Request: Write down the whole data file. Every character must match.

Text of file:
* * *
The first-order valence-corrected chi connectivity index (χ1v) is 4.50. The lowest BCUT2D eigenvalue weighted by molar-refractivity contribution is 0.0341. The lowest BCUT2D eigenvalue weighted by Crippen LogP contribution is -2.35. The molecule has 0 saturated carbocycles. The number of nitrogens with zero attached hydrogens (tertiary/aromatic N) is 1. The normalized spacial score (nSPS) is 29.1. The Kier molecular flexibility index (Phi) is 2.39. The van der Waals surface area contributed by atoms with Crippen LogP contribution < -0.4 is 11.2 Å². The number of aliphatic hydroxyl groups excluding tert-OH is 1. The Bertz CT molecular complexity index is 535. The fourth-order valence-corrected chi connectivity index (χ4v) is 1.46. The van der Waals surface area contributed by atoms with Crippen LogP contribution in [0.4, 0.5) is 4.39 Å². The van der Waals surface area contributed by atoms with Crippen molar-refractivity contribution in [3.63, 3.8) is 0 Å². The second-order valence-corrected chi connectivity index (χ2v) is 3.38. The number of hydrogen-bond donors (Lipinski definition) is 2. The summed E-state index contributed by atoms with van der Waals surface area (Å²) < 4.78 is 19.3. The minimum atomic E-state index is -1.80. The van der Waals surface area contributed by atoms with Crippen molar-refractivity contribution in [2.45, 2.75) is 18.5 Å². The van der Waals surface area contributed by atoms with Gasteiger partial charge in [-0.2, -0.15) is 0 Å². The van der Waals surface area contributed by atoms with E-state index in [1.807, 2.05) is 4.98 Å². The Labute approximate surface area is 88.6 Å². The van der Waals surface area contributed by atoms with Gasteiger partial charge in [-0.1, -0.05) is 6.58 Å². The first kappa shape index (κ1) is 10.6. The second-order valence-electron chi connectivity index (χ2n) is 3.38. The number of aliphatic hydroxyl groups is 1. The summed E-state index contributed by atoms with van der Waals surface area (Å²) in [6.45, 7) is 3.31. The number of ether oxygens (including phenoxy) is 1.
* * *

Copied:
The first-order valence-corrected chi connectivity index (χ1v) is 4.50. The lowest BCUT2D eigenvalue weighted by molar-refractivity contribution is 0.0341. The lowest BCUT2D eigenvalue weighted by Crippen LogP contribution is -2.35. The molecule has 0 saturated carbocycles. The number of nitrogens with zero attached hydrogens (tertiary/aromatic N) is 1. The normalized spacial score (nSPS) is 29.1. The Kier molecular flexibility index (Phi) is 2.39. The van der Waals surface area contributed by atoms with Crippen LogP contribution < -0.4 is 11.2 Å². The number of aliphatic hydroxyl groups excluding tert-OH is 1. The Bertz CT molecular complexity index is 535. The fourth-order valence-corrected chi connectivity index (χ4v) is 1.46. The van der Waals surface area contributed by atoms with Crippen LogP contribution in [0.4, 0.5) is 4.39 Å². The van der Waals surface area contributed by atoms with Crippen molar-refractivity contribution in [3.63, 3.8) is 0 Å². The second-order valence-corrected chi connectivity index (χ2v) is 3.38. The number of hydrogen-bond donors (Lipinski definition) is 2. The summed E-state index contributed by atoms with van der Waals surface area (Å²) < 4.78 is 19.3. The minimum atomic E-state index is -1.80. The van der Waals surface area contributed by atoms with Crippen molar-refractivity contribution in [2.45, 2.75) is 18.5 Å². The van der Waals surface area contributed by atoms with Gasteiger partial charge in [-0.2, -0.15) is 0 Å². The van der Waals surface area contributed by atoms with E-state index in [1.807, 2.05) is 4.98 Å². The Labute approximate surface area is 88.6 Å². The van der Waals surface area contributed by atoms with Gasteiger partial charge in [-0.1, -0.05) is 6.58 Å². The first kappa shape index (κ1) is 10.6. The second-order valence-electron chi connectivity index (χ2n) is 3.38. The number of aliphatic hydroxyl groups is 1. The summed E-state index contributed by atoms with van der Waals surface area (Å²) in [6.45, 7) is 3.31. The number of ether oxygens (including phenoxy) is 1.